Solar eye

Today we talked to the tree removal people, and the quote they gave us was reasonable. We’re talking a lot of trees, here: six largish-large oaks (some white, some red), one massive beech and one younger one, and three tall pines. Then there will be stump removal (necessary because we want to plant an orchard instead, matching each cut tree with at least one new dwarf one) and splitting and chopping fire wood. We’ll leave the first to the experts, but are planning to do the second and third jobs ourselves. I plan on becoming an expert in chopping and stashing away two more years of firewood while also gaining a kick-ass figure!

So far we’ve received three (ball park) quotes for a 5 kilowatt solar PV system and a solar hot water system. They too, given the incentives, could be within our means. We need to crunch more numbers, but one thing is for sure: it will be nice to open up our canopy for the gardens, but if we decide not to go with the solar array(s), we won’t take down the trees.

Above is the image one of the installers took when on our roof, which at that point still had 2 feet of snow above a good 10 inches of ice on it.  That was excitement enough for me!

3998910676_cb8bd233ed
sewing machine in bedroom

I finally managed to sow the row covers together. I used these 5′ wide spun covers to shield the beds from the downpours over Summer, but they were a pain to position because they were too narrow for the 4′ wide beds. Some end of it was always coming undone, and because we couldn’t stretch them, they sagged and billowed in the wind. The solution was to sow two strips together into one comfortably wide one that would stretch over the hoops and have some left over on the sides for anchoring.

Not wanting to sew about 40 feet by hand, I got out our sewing machine. It is a hand-me-down from my aunt and makes only one stitch, but that is sufficient for most of our purposes. Both my mom and MIL used it when they were here, and they showed me how to thread it. Many times over. But, not having a head like that, I forgot. So imagine my horror when I opened the lovely red suitcase to find it… threadless!

Well, after a lot of messing about, sighing, cursing, and some foot stomping, I got it done, mostly with the help of DH – okay, he got it done. I got to reflect again on my unkindness to machinery. You should see me kick the vacuum cleaner when it gets stuck behind the corner of some furniture. When my laptop does something weird, I take care to immediately hand it off to DH.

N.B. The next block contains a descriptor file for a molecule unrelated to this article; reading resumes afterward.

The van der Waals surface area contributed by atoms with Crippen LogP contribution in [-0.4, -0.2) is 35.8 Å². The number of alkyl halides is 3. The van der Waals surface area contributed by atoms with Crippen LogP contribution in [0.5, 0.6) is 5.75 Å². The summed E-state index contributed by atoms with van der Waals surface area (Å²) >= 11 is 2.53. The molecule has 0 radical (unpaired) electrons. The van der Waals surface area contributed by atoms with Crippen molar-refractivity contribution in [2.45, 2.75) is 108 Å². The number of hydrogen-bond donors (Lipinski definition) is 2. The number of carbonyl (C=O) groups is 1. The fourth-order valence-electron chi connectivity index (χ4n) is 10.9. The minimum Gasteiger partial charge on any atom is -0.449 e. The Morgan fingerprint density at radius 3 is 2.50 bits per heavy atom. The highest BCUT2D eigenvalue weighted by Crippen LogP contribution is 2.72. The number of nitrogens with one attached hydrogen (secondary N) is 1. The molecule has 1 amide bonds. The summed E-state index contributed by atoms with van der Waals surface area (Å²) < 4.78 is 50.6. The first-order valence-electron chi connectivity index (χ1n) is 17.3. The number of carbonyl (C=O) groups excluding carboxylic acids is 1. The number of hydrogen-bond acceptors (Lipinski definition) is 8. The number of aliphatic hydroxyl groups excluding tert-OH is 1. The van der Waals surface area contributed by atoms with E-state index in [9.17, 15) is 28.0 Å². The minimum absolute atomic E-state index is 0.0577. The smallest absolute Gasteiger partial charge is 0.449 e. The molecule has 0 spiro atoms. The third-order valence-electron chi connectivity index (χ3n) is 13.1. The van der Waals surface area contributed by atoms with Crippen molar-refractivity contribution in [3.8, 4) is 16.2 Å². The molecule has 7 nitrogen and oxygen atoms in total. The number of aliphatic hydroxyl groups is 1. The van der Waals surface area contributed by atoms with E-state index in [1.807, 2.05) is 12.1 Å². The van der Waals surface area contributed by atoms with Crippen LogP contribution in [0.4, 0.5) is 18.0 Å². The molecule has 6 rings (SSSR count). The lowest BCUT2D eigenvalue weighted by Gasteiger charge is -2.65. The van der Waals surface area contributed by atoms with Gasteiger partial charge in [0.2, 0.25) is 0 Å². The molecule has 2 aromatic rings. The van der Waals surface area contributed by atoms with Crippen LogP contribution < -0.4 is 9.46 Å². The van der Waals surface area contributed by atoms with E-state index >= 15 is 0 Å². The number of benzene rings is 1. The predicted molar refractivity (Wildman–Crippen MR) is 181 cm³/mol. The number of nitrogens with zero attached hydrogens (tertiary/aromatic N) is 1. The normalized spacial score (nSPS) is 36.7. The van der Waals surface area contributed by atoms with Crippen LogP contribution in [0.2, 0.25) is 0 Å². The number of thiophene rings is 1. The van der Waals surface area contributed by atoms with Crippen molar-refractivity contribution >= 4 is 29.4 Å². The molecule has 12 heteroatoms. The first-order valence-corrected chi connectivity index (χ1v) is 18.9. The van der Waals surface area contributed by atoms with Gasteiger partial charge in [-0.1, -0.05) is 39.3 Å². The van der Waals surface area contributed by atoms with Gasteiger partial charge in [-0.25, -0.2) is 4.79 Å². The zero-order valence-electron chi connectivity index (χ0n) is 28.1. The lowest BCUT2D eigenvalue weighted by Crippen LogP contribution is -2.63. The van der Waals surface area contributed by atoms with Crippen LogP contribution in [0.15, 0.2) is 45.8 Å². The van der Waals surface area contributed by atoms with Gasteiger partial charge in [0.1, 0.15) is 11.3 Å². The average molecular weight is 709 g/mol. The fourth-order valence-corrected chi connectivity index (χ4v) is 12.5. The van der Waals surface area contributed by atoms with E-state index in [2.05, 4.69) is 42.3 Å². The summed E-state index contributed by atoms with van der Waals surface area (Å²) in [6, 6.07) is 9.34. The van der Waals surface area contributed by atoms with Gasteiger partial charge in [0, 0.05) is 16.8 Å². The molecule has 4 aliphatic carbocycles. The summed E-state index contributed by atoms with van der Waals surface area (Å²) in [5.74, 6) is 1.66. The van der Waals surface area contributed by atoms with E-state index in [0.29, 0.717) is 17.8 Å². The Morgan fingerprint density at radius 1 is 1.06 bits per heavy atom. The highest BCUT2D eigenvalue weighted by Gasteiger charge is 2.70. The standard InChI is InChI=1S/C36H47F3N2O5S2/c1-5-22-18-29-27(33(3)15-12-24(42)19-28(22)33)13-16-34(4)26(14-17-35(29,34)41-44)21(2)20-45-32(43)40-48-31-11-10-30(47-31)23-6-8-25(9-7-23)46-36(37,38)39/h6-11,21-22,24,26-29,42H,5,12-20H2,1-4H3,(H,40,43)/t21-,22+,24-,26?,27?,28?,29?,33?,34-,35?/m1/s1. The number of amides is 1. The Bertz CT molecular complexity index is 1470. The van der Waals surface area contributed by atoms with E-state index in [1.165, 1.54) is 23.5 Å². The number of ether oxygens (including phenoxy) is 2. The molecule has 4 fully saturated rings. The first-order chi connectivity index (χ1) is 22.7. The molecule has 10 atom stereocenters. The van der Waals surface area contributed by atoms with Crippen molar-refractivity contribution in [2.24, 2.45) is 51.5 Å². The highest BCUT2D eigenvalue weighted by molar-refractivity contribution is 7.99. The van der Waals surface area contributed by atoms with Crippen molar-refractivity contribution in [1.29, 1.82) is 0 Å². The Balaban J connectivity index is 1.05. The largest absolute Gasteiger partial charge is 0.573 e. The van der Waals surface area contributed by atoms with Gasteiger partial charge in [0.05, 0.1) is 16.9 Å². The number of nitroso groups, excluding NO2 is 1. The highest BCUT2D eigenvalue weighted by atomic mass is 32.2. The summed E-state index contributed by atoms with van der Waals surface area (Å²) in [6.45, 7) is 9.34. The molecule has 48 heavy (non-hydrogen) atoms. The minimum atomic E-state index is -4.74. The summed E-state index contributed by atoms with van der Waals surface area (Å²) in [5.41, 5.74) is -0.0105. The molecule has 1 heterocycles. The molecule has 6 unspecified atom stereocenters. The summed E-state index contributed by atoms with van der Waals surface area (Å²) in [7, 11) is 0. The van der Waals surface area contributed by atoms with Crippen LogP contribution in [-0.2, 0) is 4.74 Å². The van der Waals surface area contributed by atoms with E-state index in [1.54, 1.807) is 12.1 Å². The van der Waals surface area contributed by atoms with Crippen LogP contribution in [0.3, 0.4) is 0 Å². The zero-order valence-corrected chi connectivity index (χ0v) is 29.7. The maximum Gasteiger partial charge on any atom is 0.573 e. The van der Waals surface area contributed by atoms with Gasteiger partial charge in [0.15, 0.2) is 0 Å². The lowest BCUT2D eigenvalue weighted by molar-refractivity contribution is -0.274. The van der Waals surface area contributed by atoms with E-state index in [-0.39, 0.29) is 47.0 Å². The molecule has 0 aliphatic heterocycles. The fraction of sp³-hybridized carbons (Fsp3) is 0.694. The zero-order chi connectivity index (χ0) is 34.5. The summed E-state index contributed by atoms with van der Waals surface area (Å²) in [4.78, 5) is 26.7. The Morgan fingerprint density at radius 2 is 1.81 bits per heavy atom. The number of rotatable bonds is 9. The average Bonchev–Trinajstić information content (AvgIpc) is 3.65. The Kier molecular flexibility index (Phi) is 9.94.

DH was also reflecting on this, but aloud:

- You really have no patience, do you? How come you have no patience with this? Etc. etc.

You know, that kind of commentary. Oh, those poor machines. Lucky for all of us I struck upon the following reaction:

- I have a lot of pity for the machines in this house. But no mercy.

That kind of thing always cracks us up.

dscf6669

That’s the second person intimating to me that my home canning might not be safe. Usually the question comes quietly: “Are you sure the jars are okay?”

Though it riles me, I’ve come to expect the attitude. It’s like with eggs. When I tell people about wanting chickens for their eggs, half the time the reaction is: “But what about bird flu?”

The prevalent philosophy is that factory food must be safer: it’s more measured and controlled, and the processing is done by machines, and machines don’t make mistakes, and also, they preclude human contaminants.

That last one, I think, is what matters a lot to many people: they find the idea of human hands touching the food, or anyone breathing on it, icky. And the average home kitchen does not stack up against the scrubbed concrete tile and stainless steel scoopers and mashers and stirrers. The latter are self-cleaning, preferably.

And of course the food manufacturers will do their best by their consumers. They won’t make mistakes. They’ll clean their equipment judiciously. And use only the best ingredients. There have been no sickness or deaths with factory-processed foods. Right?

But consider factory-canned foods and bisphenol A, the stuff that got banned from baby bottles. One of my favorite watchdogs, the Environmental Working Group, determined that almost all factory-canned foods and beverages have bisphenol A in them, simply because most cans are lined with bisphenol A epoxy resin as a sealant (here). That not just in the can, but in the food.

Infants and young children are at greater risk because of their small size and developing bodies. Studies of laboratory animals or cultured human cells have shown exposure to bisphenol A can cause neural and behavioral changes, precancerous growths in breast and prostate tissues, early onset puberty and other effects at very low doses. In addition, bisphenol A crosses the placenta and has been found in amniotic fluid and umbilical cord tissue, showing that there is no prenatal protection from a mother’s exposure. (here)